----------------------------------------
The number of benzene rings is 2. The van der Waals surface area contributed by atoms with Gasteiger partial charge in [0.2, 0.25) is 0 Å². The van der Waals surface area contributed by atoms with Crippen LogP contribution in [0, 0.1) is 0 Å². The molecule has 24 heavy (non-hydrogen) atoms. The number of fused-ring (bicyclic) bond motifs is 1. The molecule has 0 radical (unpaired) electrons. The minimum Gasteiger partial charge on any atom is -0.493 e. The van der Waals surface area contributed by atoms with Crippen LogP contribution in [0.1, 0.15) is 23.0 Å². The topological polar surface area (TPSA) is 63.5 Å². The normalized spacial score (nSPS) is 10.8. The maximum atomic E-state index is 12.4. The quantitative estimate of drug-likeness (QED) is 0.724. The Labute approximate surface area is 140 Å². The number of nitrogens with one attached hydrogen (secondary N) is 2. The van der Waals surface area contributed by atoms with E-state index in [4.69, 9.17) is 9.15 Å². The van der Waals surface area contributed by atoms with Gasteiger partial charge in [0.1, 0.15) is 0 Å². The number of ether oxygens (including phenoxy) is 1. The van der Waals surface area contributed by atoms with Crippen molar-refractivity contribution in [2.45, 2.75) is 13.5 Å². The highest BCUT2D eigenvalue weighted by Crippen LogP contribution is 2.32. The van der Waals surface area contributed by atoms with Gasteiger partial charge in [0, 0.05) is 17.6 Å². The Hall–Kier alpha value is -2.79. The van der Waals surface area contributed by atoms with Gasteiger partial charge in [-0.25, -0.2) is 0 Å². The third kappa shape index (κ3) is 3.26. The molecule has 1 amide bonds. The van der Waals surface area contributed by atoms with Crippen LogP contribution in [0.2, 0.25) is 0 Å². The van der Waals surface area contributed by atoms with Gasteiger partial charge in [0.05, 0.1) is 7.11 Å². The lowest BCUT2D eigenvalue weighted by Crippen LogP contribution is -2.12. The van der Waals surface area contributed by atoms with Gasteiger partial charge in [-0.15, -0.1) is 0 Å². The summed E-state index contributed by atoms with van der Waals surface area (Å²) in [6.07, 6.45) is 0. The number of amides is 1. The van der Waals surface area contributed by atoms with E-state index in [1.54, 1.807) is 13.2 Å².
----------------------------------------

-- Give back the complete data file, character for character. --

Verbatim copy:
The number of benzene rings is 2. The van der Waals surface area contributed by atoms with Gasteiger partial charge in [0.2, 0.25) is 0 Å². The van der Waals surface area contributed by atoms with Crippen LogP contribution in [0, 0.1) is 0 Å². The molecule has 24 heavy (non-hydrogen) atoms. The number of fused-ring (bicyclic) bond motifs is 1. The molecule has 0 radical (unpaired) electrons. The minimum Gasteiger partial charge on any atom is -0.493 e. The van der Waals surface area contributed by atoms with Crippen LogP contribution in [0.1, 0.15) is 23.0 Å². The topological polar surface area (TPSA) is 63.5 Å². The normalized spacial score (nSPS) is 10.8. The maximum atomic E-state index is 12.4. The quantitative estimate of drug-likeness (QED) is 0.724. The Labute approximate surface area is 140 Å². The number of nitrogens with one attached hydrogen (secondary N) is 2. The van der Waals surface area contributed by atoms with E-state index in [4.69, 9.17) is 9.15 Å². The van der Waals surface area contributed by atoms with Gasteiger partial charge in [0.1, 0.15) is 0 Å². The number of ether oxygens (including phenoxy) is 1. The van der Waals surface area contributed by atoms with Crippen molar-refractivity contribution in [2.45, 2.75) is 13.5 Å². The highest BCUT2D eigenvalue weighted by Crippen LogP contribution is 2.32. The van der Waals surface area contributed by atoms with Gasteiger partial charge in [0, 0.05) is 17.6 Å². The Hall–Kier alpha value is -2.79. The van der Waals surface area contributed by atoms with Gasteiger partial charge in [-0.25, -0.2) is 0 Å². The third kappa shape index (κ3) is 3.26. The molecule has 1 amide bonds. The van der Waals surface area contributed by atoms with Crippen LogP contribution in [0.2, 0.25) is 0 Å². The van der Waals surface area contributed by atoms with Gasteiger partial charge in [0.05, 0.1) is 7.11 Å². The lowest BCUT2D eigenvalue weighted by Crippen LogP contribution is -2.12. The van der Waals surface area contributed by atoms with Gasteiger partial charge in [-0.15, -0.1) is 0 Å². The summed E-state index contributed by atoms with van der Waals surface area (Å²) in [6.07, 6.45) is 0. The number of amides is 1. The van der Waals surface area contributed by atoms with E-state index in [1.54, 1.807) is 13.2 Å².